Frequently Asked Questions
We provide inspections on every type of Dental and Veterinary X-Ray machine including CBCT/3D machines.
We cover a large portion of the state of Colorado. We are based in the Metro Denver area and have customers throughout the state. More specifically we cover the Front Range from Castle Rock north to Wellington, East to Sterling and West to Estes Park. We also cover the I-70 corridor from Denver to Grand Junction. Additionally, we travel to the Gunnison/Crested Butte and Steamboat Springs/Craig areas. We are on the Western Slope every month.
Dental and Veterinary machines are required to be inspected every three years with the following exceptions: Dental CBCT/3D machines and Dental Handheld Portable machines need to be inspected annually (every year). All veterinary machines are required to be inspected every three years.
This annual requirement started in 2010 and has been required annually ever since. This MUST be completed by the office, not the inspector. It is not part of the Certification Inspection that was conducted on your x-ray machine. The Radiation Safety Officer (or their designee) must complete the R-4 online Registration form (click here) and the state will then invoice you for the annual $50 registration fee. The office must then pay it. Not completing this each year will affect any communications you may have with the CDPHE X-ray division. An example would be a denial for a waiver for radiation monitoring because you are not current with your registration.
- The short answer to this question is “Yes.” The reason is that the Colorado State
Regulations covering this topic are very clear.
- 4.18.1 states that “each licensee or registrant shall monitor occupational exposure from licensed or unlicensed sources under the control of the licensee and shall supply and require the use of individual monitoring devices…”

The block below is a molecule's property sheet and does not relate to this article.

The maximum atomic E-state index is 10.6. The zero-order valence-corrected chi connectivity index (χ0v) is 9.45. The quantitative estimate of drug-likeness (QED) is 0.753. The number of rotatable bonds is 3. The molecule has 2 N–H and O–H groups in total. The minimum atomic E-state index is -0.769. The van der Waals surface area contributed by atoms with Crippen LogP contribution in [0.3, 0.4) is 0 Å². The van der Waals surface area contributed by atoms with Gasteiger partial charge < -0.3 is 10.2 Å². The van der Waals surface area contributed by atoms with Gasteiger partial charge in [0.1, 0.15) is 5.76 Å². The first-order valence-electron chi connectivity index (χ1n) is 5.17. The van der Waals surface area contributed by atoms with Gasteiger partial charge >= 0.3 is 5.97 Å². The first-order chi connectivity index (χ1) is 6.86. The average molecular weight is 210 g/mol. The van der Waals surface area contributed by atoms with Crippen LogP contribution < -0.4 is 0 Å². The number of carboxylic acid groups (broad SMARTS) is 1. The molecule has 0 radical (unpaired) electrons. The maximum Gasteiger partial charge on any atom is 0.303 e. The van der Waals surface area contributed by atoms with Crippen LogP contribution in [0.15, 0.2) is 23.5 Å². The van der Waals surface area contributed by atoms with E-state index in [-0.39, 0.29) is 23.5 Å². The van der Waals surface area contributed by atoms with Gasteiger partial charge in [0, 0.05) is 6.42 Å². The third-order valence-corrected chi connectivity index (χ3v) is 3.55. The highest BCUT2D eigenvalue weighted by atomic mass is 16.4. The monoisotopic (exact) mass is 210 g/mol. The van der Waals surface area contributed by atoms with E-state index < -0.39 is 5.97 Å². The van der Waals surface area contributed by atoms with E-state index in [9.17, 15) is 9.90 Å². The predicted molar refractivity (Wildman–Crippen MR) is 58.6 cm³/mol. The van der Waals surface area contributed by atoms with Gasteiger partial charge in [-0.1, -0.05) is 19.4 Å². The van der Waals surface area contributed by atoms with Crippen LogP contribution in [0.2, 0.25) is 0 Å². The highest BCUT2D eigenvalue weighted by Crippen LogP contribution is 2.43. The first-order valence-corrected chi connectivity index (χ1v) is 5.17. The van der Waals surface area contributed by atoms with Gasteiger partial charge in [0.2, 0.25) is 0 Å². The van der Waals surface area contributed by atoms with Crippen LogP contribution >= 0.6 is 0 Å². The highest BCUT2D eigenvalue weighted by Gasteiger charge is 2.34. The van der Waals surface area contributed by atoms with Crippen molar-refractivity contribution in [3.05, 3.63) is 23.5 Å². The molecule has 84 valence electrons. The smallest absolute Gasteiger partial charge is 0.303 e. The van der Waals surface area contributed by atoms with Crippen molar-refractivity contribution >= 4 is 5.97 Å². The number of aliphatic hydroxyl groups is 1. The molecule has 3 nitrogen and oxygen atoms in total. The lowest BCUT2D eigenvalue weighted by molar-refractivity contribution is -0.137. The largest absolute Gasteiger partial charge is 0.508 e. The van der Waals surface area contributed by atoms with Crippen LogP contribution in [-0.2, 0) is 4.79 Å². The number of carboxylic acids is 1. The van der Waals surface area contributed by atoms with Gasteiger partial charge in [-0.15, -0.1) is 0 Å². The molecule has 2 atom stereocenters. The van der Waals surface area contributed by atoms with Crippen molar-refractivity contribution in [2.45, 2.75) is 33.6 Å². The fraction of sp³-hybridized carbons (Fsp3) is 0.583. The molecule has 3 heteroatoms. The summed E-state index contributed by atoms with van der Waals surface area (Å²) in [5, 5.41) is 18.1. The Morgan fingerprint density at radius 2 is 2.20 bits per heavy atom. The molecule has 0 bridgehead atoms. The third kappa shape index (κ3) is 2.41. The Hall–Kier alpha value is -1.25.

- In other words, each operator of the x-ray units at your facility must wear a film
badge/radiation monitoring device.
- This must continue until or unless you receive a waiver from the CDPHE.
Yes, but you MUST receive a waiver from the CDPHE before you stop monitoring.
To obtain a waiver you must follow the request procedure correctly.
RH 18.104.22.168 (1) states that “Acceptable alternative demonstration that doses will not exceed 10 percent of the annual dose limits in RH 4.61. RH 4.12 and RH 4.13 include submittal to the Department of an acceptable application documenting six months of the use of continuous individual monitoring devices.” In other words, if after 6 months of monitoring, your reports show that every operator is receiving less than 10% of the allowed occupational dosage of radiation, you may then apply to the State requesting a waiver from continued monitoring. This is a request only and granting of a waiver is solely at the discretion of the Radiation Monitoring Division.
Here is the official waiver request: R-400 Dosimetry Request Waiver.pdf
If you receive a waiver from the Radiation Control Division, you must keep the letter in a
safe place at your office and be able to show it to the inspector upon request.